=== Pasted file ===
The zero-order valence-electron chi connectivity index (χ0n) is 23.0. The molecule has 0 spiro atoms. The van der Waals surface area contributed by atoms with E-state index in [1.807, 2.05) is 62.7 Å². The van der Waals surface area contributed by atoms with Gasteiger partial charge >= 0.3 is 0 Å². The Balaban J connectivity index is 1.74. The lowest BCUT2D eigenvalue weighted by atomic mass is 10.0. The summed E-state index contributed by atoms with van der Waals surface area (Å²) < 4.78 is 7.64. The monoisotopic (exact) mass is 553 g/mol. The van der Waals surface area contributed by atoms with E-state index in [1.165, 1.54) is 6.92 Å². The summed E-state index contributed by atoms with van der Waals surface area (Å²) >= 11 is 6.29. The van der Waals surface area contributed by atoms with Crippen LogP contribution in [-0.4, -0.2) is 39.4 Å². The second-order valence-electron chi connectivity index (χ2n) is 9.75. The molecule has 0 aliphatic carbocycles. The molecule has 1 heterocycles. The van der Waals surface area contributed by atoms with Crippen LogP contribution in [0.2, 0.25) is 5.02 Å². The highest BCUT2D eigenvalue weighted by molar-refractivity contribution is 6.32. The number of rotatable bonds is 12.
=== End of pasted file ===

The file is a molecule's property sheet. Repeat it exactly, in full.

The zero-order valence-electron chi connectivity index (χ0n) is 23.0. The molecule has 0 spiro atoms. The van der Waals surface area contributed by atoms with E-state index in [1.807, 2.05) is 62.7 Å². The van der Waals surface area contributed by atoms with Gasteiger partial charge >= 0.3 is 0 Å². The Balaban J connectivity index is 1.74. The lowest BCUT2D eigenvalue weighted by atomic mass is 10.0. The summed E-state index contributed by atoms with van der Waals surface area (Å²) < 4.78 is 7.64. The monoisotopic (exact) mass is 553 g/mol. The van der Waals surface area contributed by atoms with E-state index in [1.165, 1.54) is 6.92 Å². The summed E-state index contributed by atoms with van der Waals surface area (Å²) >= 11 is 6.29. The van der Waals surface area contributed by atoms with Crippen LogP contribution in [-0.4, -0.2) is 39.4 Å². The second-order valence-electron chi connectivity index (χ2n) is 9.75. The molecule has 0 aliphatic carbocycles. The molecule has 1 heterocycles. The van der Waals surface area contributed by atoms with Crippen LogP contribution in [0.2, 0.25) is 5.02 Å². The highest BCUT2D eigenvalue weighted by molar-refractivity contribution is 6.32. The number of rotatable bonds is 12.